Archive for July, 2016

Activity Summary

We have stayed in Nicaraguan homes on this trip, resulting in limited access to Internet. And that access has not been friendly to posting photographs.
Since the last post we have helped Compassion Children with crafts, walked a neighborhood evangelizing, learned how to cook Nicaraguan food and taught how to make popcorn and rice krispie bars (with corn flakes–rice krispies are not common here).
We performed a Dutch Dance and watched a traditional Nicaraguan dance.
We have learned new Spanish words, and enjoyed the generous hospitality of Nicaraguan Christians.
Want to hear more? Ask us when we return. We will even be able to show you a few photos!


Waterfall and Woods

Early Monday morning we again board a refurbished school bus, along with Nicaraguan pastors, church leaders, and their families.
Our destination is three hours from Chinandega–Matagalpa, the most mountainous region of Nicaragua.
Our first stop is Selva Negra (Black Forest) a high elevation rain forest, which provides all of us with relief from the heat and humidity of Chinandega. As we walk the paths and enjoy its lush foliage, rain and sunshine alternate every 15 minutes.
Our second stop is Cascada Blnaca (White Waterfall). When we walk behind its thundering water, it is as powerful as the rain forest was tranquil.
Along with our Nicaraguan friends, we relish the sights and sounds of the day. As we talk, we realize that this was the first visit to Matagalpa’s sites for many of them.
Enroute back to Chinandega, we sing “How Great Thou Art.” We sing it first in English.Then our NIcaraguan friends sing it in Spanish.
Two different languages, two different countries. One God. And we praise him together.

At a Baptismal Pool

It is a hot and humid Sunday morning in Chinandega. We crowd into an old school bus, three people per seat, with additional riders standing in the aisles. Packed overhead are satchels and bags with towels, swimwear and food.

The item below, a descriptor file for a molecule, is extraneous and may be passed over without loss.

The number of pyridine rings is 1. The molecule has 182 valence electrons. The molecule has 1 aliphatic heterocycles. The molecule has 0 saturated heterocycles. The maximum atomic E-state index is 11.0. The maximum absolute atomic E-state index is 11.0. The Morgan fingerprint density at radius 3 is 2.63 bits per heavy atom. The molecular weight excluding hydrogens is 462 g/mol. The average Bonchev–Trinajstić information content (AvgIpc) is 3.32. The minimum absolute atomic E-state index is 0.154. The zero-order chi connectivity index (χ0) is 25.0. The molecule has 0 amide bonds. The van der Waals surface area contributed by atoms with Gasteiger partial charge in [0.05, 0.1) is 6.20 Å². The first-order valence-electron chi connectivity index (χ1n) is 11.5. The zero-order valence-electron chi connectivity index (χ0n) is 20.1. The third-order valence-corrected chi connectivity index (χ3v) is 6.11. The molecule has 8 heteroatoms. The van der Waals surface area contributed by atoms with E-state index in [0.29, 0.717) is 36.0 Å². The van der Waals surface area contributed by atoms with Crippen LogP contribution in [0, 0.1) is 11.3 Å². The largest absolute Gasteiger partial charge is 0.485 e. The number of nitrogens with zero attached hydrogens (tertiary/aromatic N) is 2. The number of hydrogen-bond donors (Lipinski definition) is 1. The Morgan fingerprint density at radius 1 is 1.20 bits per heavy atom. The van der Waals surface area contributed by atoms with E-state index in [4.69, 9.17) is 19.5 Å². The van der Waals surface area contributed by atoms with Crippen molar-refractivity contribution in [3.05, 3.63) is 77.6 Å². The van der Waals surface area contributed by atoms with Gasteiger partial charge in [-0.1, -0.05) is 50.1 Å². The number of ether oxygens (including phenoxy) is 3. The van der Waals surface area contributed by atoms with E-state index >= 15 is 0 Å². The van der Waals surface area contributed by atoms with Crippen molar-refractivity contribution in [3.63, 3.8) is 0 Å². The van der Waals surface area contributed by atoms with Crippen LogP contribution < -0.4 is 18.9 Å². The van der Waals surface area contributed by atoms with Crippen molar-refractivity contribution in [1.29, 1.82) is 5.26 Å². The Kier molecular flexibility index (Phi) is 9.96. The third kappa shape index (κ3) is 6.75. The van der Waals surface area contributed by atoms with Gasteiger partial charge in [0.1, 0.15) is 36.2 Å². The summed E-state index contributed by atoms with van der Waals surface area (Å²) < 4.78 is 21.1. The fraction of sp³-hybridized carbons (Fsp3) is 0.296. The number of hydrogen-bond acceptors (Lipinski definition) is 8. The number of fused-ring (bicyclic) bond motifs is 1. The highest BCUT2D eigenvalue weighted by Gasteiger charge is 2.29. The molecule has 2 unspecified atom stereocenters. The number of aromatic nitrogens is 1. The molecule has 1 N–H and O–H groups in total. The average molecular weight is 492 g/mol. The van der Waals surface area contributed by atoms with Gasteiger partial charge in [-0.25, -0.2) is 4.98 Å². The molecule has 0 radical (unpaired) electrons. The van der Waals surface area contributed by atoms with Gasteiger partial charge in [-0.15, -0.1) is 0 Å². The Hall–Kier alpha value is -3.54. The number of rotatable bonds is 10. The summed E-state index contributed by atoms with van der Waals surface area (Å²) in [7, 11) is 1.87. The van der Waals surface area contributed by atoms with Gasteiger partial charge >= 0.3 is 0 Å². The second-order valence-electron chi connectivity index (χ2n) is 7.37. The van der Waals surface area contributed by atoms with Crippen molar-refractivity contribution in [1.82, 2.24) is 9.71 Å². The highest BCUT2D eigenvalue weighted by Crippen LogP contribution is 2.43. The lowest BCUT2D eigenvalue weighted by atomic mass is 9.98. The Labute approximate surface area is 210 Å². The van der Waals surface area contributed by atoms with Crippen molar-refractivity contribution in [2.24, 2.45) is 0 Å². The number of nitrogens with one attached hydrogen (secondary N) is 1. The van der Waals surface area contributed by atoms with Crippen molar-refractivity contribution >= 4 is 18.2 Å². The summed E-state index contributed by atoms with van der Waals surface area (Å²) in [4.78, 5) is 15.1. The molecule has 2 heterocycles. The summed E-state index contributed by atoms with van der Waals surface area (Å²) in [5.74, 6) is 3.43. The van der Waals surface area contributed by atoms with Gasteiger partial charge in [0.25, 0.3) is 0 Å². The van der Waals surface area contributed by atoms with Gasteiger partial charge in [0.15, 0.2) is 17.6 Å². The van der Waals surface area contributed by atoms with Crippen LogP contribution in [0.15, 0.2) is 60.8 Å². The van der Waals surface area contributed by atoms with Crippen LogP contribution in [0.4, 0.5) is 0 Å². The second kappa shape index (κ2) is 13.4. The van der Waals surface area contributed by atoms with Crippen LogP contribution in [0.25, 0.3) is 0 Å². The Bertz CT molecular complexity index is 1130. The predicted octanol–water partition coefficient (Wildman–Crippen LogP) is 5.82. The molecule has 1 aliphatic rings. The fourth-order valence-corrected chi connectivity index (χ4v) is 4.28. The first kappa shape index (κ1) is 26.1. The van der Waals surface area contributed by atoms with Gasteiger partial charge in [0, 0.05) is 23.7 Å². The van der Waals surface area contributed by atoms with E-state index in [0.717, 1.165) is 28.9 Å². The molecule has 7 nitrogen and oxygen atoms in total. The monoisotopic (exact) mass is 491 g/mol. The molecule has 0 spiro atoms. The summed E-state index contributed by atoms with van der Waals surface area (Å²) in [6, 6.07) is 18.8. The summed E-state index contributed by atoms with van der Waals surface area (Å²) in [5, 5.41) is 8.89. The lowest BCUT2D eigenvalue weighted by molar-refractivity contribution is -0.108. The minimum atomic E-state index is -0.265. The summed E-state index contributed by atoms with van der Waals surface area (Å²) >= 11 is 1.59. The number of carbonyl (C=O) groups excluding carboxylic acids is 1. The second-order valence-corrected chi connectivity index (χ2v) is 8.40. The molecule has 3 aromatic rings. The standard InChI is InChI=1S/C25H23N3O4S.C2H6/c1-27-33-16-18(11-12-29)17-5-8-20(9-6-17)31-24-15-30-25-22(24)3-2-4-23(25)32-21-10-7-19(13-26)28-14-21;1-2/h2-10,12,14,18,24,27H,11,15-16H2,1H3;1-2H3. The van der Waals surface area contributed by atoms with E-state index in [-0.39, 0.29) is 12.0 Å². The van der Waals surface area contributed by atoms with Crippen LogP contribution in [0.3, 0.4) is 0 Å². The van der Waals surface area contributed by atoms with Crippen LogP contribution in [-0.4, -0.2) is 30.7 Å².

Our destination: Campuzano, a half hour from Chinandega. Our purpose: immerson baptism for 18 new members of the Nazarene Church.
Alonside the spring-fed pool, we worship, and then church leaders join handsĀ in a large circle wiith the 18 baptismal candidates, ages 12 to 63. One by one, each of them walks to the center of the circle and is submerged by Pastor Paulino and an elder. As each emerges, dripping, the congregation responds with a verse from a hymn.
As the 18 file out of the water, in pairs we form a tunnel of blessing, holding raised hands above them in pairs, wishing them “benediciones” as they file through, lsmiling.
A picnic follows under the palm-leaf covered shelters bordering the pool.
After lunch, Kathy and I walk to the edge of the pool, remove our sandals, and cool our feet. Around us church members swim, wade, throw beach balls, and splash in the wather. Near us, three children toss water at each other from their picnic cups.
I sweat and muse. We remain alongside the water of baptism and it refreshes us. The symbolism touches me.
A child’s voice interrupts my thoughts. She lifts her cup of water, smiles sweetly, and asks permission to wash my feet.